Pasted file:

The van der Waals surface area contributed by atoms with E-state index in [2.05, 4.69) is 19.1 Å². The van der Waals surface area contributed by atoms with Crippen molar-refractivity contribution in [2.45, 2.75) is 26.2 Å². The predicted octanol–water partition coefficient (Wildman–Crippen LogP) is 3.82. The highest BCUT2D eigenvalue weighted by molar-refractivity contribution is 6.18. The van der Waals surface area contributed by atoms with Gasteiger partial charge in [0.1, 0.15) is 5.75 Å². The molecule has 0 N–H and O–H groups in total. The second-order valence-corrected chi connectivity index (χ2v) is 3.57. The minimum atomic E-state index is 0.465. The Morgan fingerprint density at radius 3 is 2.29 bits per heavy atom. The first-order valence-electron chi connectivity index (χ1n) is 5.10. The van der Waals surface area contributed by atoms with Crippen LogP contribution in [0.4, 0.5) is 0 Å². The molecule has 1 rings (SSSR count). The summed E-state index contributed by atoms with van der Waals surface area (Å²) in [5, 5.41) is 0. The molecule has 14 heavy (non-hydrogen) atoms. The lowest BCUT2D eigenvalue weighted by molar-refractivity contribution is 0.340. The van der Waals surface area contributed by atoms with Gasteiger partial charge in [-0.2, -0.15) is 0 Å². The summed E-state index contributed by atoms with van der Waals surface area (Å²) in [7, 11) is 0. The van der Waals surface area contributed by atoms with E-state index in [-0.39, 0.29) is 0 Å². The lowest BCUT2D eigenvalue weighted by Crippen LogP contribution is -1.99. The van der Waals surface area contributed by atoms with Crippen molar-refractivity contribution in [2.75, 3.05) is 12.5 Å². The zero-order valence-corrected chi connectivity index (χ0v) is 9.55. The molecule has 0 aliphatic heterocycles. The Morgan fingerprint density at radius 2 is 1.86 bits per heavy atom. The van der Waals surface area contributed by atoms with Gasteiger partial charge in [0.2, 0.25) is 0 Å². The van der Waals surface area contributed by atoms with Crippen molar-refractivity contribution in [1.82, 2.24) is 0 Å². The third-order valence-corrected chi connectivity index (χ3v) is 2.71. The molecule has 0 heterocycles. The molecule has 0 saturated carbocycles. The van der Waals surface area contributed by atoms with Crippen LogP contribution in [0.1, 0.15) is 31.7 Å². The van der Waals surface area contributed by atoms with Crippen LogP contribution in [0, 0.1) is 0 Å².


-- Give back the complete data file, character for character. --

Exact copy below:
The van der Waals surface area contributed by atoms with E-state index in [2.05, 4.69) is 19.1 Å². The van der Waals surface area contributed by atoms with Crippen molar-refractivity contribution in [2.45, 2.75) is 26.2 Å². The predicted octanol–water partition coefficient (Wildman–Crippen LogP) is 3.82. The highest BCUT2D eigenvalue weighted by molar-refractivity contribution is 6.18. The van der Waals surface area contributed by atoms with Gasteiger partial charge in [0.1, 0.15) is 5.75 Å². The molecule has 0 N–H and O–H groups in total. The second-order valence-corrected chi connectivity index (χ2v) is 3.57. The minimum atomic E-state index is 0.465. The Morgan fingerprint density at radius 3 is 2.29 bits per heavy atom. The first-order valence-electron chi connectivity index (χ1n) is 5.10. The van der Waals surface area contributed by atoms with Crippen LogP contribution in [0.4, 0.5) is 0 Å². The molecule has 1 rings (SSSR count). The summed E-state index contributed by atoms with van der Waals surface area (Å²) in [5, 5.41) is 0. The molecule has 14 heavy (non-hydrogen) atoms. The lowest BCUT2D eigenvalue weighted by molar-refractivity contribution is 0.340. The van der Waals surface area contributed by atoms with Gasteiger partial charge in [-0.2, -0.15) is 0 Å². The summed E-state index contributed by atoms with van der Waals surface area (Å²) in [7, 11) is 0. The van der Waals surface area contributed by atoms with E-state index in [-0.39, 0.29) is 0 Å². The lowest BCUT2D eigenvalue weighted by Crippen LogP contribution is -1.99. The van der Waals surface area contributed by atoms with Crippen molar-refractivity contribution in [2.75, 3.05) is 12.5 Å². The zero-order valence-corrected chi connectivity index (χ0v) is 9.55. The molecule has 0 aliphatic heterocycles. The Morgan fingerprint density at radius 2 is 1.86 bits per heavy atom. The van der Waals surface area contributed by atoms with Gasteiger partial charge in [0.2, 0.25) is 0 Å². The van der Waals surface area contributed by atoms with Crippen molar-refractivity contribution in [1.82, 2.24) is 0 Å². The third-order valence-corrected chi connectivity index (χ3v) is 2.71. The molecule has 0 heterocycles. The molecule has 0 saturated carbocycles. The van der Waals surface area contributed by atoms with Crippen LogP contribution in [0.1, 0.15) is 31.7 Å². The van der Waals surface area contributed by atoms with Crippen LogP contribution in [0, 0.1) is 0 Å².